As with many professions and industries, technical jargon can become difficult to understand. In the financial services sector, this is no exception! You will probably be aware of Fixed Rate, Standard Variable Rate, Capped, Tracker and various other definitions for the interest rate you are required to pay on your home loan.

But how are these rates set and why?

There are largely two main factors that drive interest rates in the UK mortgage market. They are The Bank of England’s Base Rate and LIBOR (The London Inter-bank Offered Rate). The Bank of England’s Base Rate is the official bank rate for the UK. It is the interest rate that the Bank of England charges banks for secured overnight lending. Banks will then add a profit margin to this when lending to their customers.

For example, a bank might offer a loan to a customer on variable terms linked to the Base Rate. This might, for example, be 2.5% over the base, etc. Lenders also offer loans linked to LIBOR on a similar basis.

Alternatively, lenders may offer special ‘introductory’ rates to bring customers in. These are usually known as fixed, capped or discounted rates and they are usually significantly lower than their Standard Variable Rate (SVR) which is a rate the lender will set itself, usually based on the Bank of England’s Base Rate.

The UK Government’s monetary policy is implemented by the Governor of the Bank of England, who is tasked with controlling various financial indicators, such as the rate of inflation, by setting an appropriate Bank of England Base Lending Rate. In other words, he controls the money supply in circulation by setting the base price of borrowing money.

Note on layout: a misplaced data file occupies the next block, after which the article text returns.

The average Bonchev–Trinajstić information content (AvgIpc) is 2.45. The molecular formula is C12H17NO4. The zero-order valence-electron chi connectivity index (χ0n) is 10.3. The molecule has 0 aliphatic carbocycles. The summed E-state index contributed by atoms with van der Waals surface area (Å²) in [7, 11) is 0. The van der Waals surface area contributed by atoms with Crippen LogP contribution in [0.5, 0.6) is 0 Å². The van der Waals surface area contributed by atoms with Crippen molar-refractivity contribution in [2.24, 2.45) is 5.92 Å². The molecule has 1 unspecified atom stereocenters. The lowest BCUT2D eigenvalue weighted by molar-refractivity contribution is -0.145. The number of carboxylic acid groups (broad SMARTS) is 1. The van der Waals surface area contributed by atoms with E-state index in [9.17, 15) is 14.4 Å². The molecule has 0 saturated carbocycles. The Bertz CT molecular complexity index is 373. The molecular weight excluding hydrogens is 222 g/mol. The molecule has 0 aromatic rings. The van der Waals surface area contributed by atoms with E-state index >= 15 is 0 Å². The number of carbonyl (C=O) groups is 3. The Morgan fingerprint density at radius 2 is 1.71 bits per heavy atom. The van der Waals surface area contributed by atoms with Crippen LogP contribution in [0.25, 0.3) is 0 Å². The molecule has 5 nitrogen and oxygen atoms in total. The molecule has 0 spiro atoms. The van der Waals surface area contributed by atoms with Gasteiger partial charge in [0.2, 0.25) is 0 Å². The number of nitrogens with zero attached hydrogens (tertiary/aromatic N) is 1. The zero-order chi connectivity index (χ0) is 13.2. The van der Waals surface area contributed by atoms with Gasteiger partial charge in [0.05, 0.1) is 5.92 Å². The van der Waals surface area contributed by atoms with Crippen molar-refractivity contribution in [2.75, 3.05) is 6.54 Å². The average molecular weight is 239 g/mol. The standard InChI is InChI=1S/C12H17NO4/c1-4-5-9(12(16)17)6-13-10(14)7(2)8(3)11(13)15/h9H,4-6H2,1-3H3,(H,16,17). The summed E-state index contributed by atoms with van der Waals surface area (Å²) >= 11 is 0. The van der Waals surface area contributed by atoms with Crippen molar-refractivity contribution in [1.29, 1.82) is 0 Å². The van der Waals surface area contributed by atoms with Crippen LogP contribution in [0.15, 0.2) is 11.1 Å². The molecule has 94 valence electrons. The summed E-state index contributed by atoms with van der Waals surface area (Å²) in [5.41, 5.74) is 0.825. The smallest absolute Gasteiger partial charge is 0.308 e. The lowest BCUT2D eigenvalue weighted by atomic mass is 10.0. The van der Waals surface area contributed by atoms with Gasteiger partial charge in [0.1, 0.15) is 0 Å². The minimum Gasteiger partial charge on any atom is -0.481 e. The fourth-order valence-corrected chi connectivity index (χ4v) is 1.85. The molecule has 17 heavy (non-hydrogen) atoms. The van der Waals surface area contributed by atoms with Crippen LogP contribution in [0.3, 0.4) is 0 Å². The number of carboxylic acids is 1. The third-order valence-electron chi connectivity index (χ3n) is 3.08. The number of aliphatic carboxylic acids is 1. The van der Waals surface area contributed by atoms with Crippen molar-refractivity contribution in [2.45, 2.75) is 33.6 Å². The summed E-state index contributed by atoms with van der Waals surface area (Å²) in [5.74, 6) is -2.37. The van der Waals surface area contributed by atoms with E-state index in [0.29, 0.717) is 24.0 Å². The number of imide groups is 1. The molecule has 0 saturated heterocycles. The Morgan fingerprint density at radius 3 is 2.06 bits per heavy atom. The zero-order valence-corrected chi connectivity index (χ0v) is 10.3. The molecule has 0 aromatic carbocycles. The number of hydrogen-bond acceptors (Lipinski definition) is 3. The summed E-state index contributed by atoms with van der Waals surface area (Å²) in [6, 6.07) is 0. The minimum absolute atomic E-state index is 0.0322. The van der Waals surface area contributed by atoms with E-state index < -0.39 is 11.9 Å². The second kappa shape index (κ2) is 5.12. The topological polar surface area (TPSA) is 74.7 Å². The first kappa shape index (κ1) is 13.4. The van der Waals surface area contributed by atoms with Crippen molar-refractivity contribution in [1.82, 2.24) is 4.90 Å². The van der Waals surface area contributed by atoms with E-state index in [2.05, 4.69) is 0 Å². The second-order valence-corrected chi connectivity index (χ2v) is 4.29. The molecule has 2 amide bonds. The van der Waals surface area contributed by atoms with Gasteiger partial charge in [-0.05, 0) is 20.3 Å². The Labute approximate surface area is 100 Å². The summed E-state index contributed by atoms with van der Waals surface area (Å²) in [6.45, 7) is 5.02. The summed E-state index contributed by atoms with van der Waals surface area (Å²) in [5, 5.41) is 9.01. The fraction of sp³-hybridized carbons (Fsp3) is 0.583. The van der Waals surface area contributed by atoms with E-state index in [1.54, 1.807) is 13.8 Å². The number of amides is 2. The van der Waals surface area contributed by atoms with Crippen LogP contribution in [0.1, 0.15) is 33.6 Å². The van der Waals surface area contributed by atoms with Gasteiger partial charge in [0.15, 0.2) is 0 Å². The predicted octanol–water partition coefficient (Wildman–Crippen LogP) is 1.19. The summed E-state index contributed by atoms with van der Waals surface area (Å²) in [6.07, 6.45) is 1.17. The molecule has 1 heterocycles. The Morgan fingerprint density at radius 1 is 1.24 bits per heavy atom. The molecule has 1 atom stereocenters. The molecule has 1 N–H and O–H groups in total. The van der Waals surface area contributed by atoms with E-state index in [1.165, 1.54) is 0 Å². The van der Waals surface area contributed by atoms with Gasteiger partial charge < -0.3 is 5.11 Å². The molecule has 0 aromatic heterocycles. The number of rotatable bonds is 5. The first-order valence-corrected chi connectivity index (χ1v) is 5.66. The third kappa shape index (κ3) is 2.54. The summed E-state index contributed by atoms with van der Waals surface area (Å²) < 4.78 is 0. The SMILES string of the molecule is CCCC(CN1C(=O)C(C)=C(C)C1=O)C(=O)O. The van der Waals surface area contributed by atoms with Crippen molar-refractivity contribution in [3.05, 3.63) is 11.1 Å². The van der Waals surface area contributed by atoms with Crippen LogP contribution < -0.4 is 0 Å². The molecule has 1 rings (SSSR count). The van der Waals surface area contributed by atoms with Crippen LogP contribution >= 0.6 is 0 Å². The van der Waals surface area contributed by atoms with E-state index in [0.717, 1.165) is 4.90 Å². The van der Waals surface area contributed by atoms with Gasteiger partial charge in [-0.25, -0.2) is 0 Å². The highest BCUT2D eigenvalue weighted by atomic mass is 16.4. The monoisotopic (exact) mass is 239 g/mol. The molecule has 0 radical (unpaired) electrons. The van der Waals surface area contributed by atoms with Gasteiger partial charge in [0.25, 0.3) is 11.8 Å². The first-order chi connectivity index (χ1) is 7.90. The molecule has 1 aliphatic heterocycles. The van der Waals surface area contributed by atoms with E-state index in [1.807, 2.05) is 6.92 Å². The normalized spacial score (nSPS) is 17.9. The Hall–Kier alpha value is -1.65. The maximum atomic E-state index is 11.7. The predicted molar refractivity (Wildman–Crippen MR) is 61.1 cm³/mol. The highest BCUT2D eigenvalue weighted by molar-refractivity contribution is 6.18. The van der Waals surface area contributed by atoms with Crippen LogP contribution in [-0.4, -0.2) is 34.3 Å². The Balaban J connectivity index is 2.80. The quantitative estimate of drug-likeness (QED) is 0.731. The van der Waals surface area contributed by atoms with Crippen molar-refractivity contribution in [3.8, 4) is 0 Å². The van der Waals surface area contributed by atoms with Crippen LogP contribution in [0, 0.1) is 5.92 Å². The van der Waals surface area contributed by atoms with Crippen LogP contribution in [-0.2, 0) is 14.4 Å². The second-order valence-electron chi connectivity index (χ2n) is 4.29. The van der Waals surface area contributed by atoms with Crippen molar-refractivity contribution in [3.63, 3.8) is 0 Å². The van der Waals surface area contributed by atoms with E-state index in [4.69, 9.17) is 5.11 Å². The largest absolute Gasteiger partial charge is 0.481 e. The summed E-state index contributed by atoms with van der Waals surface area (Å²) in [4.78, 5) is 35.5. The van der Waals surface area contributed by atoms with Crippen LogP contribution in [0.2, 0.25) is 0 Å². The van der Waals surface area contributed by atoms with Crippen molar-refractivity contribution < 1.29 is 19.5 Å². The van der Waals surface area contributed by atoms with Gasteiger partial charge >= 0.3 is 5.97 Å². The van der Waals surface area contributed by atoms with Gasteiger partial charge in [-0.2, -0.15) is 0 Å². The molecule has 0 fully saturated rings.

You can, therefore, see that the Bank of England’s Base Rate is very important to borrowers and savers alike as it effectively sets the rates that banks subsequently offer savers or charge borrowers.

At the moment, the Bank of England’s Base Rate is at a historic all-time low. In simple terms, this means that a borrower can borrow more money for a lower monthly repayment. But given the prevalence of discounted offers in the mortgage market, offering loans at very low rates for say 2 or 3 years, it’s critical that borrowers make sure they periodically speak with their mortgage broker to make sure that their mortgage remains good value.

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